I have a (very) long list of casinos. Each casino has:

  • latitude
  • longitude
  • boss (a single boss runs from 1 to 50 casinos)


40.642 -73.997 Freddy Queens
40.680 -73.985 Freddy Queens
40.697 -73.949 Freddy Queens
40.651 -73.968 Freddy Queens
40.772 -73.981 Manhattan Michael
40.813 -73.939 Manhattan Michael
40.755 -74.000 Manhattan Michael
40.781 -73.964 Manhattan Michael
40.721 -74.062 Nicole Je. Polizzi
40.750 -74.042 Nicole Je. Polizzi
40.694 -74.090 Nicole Je. Polizzi
[... 70,000 casinos for 27,000 bosses ...]

From this data I want to generate a map like this:


Ideally one random color per boss. In my world the casinos of each boss are supposed to not "overlap" too much with other bosses, so my final goal is to use this map to find anomalies (casinos that should be transferred to a different boss because they are clearly in that boss' "territory"). Boss "territories" do not match any official geographical subdivisions, for all that matters the same problem could be set on Mars (Earth map background would be nice though).

Is there a webapp to which I could feed this data (CSV) and that would show this kind of map? It can look different, for instance monochrome areas would be OK too, as long as it can be used to detect anomalies. A webapp would be the best as many GIS-illiterate people need to quickly check it every once in a while.

I have tried geojson.io but it can not colour points, all points appear equal.

I have tried Mapbox, but it does not seem to support metadata (such as boss) import, and even less modifying a marker's style based on that metadata.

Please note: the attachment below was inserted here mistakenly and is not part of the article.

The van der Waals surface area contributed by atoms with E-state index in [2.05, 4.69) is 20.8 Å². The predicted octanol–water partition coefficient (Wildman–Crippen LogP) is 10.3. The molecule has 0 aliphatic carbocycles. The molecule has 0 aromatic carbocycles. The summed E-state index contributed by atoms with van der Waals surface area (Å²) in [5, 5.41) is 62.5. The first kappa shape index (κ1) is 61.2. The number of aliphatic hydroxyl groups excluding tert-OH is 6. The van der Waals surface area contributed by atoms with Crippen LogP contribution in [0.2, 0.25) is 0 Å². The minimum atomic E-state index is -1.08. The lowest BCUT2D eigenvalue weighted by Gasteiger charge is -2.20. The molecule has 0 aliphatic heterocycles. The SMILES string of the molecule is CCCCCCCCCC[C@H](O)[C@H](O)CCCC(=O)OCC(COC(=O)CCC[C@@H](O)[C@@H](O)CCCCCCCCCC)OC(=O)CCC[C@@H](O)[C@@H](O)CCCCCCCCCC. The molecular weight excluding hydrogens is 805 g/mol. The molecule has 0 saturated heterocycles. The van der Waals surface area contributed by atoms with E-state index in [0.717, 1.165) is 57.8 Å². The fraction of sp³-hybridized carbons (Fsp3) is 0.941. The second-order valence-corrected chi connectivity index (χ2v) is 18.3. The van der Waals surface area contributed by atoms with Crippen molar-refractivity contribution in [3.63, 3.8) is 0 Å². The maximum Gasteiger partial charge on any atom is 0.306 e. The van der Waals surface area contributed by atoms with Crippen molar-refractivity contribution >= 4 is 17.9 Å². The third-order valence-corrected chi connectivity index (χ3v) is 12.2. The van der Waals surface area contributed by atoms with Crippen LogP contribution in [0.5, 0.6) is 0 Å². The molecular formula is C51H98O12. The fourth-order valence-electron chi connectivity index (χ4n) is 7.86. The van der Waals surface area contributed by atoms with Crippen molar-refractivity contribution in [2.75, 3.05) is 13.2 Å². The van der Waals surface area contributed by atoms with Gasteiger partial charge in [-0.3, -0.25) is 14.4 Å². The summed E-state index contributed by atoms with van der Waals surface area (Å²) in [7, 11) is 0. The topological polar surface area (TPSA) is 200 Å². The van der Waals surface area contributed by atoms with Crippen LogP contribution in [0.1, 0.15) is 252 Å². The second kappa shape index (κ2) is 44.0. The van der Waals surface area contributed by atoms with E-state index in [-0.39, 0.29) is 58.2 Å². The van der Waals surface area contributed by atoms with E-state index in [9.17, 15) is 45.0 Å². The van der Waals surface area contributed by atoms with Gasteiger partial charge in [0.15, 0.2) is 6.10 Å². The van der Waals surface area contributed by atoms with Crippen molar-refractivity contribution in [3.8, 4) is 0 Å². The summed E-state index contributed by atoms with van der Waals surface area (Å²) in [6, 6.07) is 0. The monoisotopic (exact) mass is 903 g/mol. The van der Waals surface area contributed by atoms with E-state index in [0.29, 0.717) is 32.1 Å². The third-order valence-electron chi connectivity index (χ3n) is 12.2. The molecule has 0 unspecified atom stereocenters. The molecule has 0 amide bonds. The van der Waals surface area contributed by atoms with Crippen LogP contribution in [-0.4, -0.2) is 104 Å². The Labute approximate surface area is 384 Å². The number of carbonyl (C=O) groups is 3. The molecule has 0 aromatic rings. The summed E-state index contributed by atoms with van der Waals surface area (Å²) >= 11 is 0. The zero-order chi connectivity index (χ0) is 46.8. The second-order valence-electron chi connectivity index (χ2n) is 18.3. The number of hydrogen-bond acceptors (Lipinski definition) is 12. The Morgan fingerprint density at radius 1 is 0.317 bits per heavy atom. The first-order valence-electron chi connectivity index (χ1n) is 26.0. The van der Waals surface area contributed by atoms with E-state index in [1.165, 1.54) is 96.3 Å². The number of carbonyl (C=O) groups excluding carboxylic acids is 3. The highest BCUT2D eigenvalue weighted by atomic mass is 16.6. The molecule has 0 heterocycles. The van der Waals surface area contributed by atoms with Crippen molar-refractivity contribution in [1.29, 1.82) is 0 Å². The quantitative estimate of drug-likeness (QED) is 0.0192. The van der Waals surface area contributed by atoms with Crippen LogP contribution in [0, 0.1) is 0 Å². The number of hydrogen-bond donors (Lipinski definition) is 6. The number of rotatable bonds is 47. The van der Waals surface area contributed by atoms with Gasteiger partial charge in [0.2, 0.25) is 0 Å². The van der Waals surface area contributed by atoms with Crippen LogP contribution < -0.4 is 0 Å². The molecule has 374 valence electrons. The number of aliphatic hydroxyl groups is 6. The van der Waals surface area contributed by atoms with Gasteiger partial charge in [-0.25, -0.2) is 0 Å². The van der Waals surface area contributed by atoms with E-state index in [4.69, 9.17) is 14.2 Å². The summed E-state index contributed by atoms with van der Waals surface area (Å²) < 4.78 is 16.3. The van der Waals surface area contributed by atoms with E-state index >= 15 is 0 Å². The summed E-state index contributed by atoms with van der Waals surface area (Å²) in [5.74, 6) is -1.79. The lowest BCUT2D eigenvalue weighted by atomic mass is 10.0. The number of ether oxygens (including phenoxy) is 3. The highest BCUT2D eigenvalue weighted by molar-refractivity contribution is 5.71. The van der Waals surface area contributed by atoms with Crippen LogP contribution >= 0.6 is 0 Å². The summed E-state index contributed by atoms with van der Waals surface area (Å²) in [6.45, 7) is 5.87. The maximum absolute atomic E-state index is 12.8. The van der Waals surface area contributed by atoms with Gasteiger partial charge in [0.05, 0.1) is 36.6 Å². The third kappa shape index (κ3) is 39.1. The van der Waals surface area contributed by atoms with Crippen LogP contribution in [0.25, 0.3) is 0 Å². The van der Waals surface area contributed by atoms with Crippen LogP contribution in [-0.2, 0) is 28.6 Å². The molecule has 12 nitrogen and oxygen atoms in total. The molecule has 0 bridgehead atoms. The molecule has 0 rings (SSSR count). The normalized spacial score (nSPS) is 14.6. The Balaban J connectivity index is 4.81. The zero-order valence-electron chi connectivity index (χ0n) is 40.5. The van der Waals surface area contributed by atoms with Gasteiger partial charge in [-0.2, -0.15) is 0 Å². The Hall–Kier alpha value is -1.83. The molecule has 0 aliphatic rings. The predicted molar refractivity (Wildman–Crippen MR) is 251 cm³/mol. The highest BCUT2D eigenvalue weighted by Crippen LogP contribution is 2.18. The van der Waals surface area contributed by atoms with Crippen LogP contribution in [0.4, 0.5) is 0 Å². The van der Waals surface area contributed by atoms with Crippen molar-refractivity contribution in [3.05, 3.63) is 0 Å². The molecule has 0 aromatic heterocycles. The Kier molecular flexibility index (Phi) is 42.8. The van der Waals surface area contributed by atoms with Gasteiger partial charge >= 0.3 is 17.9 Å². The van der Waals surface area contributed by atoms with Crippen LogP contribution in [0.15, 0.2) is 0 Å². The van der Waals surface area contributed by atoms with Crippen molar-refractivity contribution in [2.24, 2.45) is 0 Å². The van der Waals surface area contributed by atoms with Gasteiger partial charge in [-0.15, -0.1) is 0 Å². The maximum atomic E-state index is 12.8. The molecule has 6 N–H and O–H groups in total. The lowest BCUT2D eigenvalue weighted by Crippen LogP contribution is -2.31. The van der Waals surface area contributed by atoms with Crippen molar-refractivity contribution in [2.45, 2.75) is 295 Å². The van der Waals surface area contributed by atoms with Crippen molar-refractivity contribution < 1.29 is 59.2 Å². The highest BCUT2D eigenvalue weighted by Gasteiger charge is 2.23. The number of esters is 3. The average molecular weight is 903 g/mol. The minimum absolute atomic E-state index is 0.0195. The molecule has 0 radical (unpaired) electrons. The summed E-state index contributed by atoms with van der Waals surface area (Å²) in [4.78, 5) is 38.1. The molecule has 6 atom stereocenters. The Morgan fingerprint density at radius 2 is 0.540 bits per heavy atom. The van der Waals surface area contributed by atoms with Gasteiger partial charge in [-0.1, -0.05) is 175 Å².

Using turf.js with Leaflet, you should be able to create the web map you describe. See this example:


I used an online converter to create a GeoJSON object from your data. The boss names are retained in the GeoJSON properties, so they can be used to filter the casinos. The method I'm using here also relies on a separate array containing only the boss names, which I just made by hand for this example data.

Iterating over the list of bosses, turf.js does all the hard work. The turf.filter function extracts the casinos for each boss, and the turf.convex function creates the convex hulls:

for (var i in bosses) {
    //create random color
    var bosscolor = '#' + ('000000' + Math.floor(Math.random() * 16777215).toString(16)).slice(-6);
    //filter casinos by boss
    var bossowned = turf.filter(casinos, "boss", bosses[i]);
    //create Leaflet layer for casinos run by this boss
    L.geoJson(bossowned, {
        pointToLayer: function (feature, latlng) {
            return L.circleMarker(latlng, {
                color: bosscolor,
                radius: 5,
                fillOpacity: 0.9
    //create convex hull of boss territory
    var hull = turf.convex(bossowned);
    //create Leaflet layer for convex hull
    L.geoJson(hull, {
        color: bosscolor,
        opacity: 0.9, 
        fillOpacity: 0.7

Depending on how many casinos there are in your "(very) long list," you may also need to use something like Leaflet.markerCluster to cut down on the number of points being displayed. Leaflet can get a bit sluggish after about 10,000 points or so are added to the map.

| improve this answer | |
  • Great! There are 70,000 casinos for 27,000 bosses, I just added this information in the question, thanks! – Nicolas Raoul Nov 12 '15 at 6:37

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